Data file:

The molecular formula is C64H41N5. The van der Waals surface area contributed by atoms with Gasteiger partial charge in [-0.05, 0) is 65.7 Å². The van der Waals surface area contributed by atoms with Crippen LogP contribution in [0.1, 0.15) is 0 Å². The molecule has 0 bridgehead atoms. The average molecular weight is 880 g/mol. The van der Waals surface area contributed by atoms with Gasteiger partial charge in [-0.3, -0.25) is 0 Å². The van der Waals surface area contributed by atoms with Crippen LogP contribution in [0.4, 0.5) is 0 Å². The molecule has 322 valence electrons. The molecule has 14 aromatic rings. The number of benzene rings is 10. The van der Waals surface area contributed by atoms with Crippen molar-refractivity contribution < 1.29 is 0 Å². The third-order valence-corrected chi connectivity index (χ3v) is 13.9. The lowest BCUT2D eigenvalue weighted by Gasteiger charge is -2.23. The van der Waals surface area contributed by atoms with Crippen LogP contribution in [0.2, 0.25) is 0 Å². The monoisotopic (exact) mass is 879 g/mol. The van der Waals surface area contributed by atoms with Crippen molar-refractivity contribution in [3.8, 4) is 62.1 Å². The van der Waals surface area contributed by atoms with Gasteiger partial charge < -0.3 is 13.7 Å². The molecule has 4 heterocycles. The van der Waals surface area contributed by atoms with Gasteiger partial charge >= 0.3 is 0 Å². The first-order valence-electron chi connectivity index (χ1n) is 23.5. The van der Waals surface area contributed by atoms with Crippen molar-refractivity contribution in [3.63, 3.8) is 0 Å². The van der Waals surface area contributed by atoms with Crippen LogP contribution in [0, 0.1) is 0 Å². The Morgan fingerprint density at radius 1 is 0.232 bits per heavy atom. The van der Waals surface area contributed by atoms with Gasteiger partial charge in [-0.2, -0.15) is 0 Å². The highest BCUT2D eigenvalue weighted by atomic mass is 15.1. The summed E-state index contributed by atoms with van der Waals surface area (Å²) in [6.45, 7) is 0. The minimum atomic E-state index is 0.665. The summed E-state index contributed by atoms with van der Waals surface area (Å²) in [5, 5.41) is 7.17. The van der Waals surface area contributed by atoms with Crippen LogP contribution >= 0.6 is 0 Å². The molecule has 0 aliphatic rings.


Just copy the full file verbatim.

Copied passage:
The molecular formula is C64H41N5. The van der Waals surface area contributed by atoms with Gasteiger partial charge in [-0.05, 0) is 65.7 Å². The van der Waals surface area contributed by atoms with Crippen LogP contribution in [0.1, 0.15) is 0 Å². The molecule has 0 bridgehead atoms. The average molecular weight is 880 g/mol. The van der Waals surface area contributed by atoms with Gasteiger partial charge in [-0.3, -0.25) is 0 Å². The van der Waals surface area contributed by atoms with Crippen LogP contribution in [0.4, 0.5) is 0 Å². The molecule has 322 valence electrons. The molecule has 14 aromatic rings. The number of benzene rings is 10. The van der Waals surface area contributed by atoms with Crippen molar-refractivity contribution < 1.29 is 0 Å². The third-order valence-corrected chi connectivity index (χ3v) is 13.9. The lowest BCUT2D eigenvalue weighted by Gasteiger charge is -2.23. The van der Waals surface area contributed by atoms with Crippen LogP contribution in [0.2, 0.25) is 0 Å². The monoisotopic (exact) mass is 879 g/mol. The van der Waals surface area contributed by atoms with Crippen molar-refractivity contribution in [3.8, 4) is 62.1 Å². The van der Waals surface area contributed by atoms with Gasteiger partial charge < -0.3 is 13.7 Å². The molecule has 4 heterocycles. The van der Waals surface area contributed by atoms with Gasteiger partial charge >= 0.3 is 0 Å². The first-order valence-electron chi connectivity index (χ1n) is 23.5. The van der Waals surface area contributed by atoms with Crippen molar-refractivity contribution in [3.63, 3.8) is 0 Å². The van der Waals surface area contributed by atoms with Crippen LogP contribution in [0, 0.1) is 0 Å². The Morgan fingerprint density at radius 1 is 0.232 bits per heavy atom. The van der Waals surface area contributed by atoms with Gasteiger partial charge in [-0.2, -0.15) is 0 Å². The highest BCUT2D eigenvalue weighted by atomic mass is 15.1. The summed E-state index contributed by atoms with van der Waals surface area (Å²) in [6.45, 7) is 0. The minimum atomic E-state index is 0.665. The summed E-state index contributed by atoms with van der Waals surface area (Å²) in [5, 5.41) is 7.17. The van der Waals surface area contributed by atoms with Crippen LogP contribution >= 0.6 is 0 Å². The molecule has 0 aliphatic rings.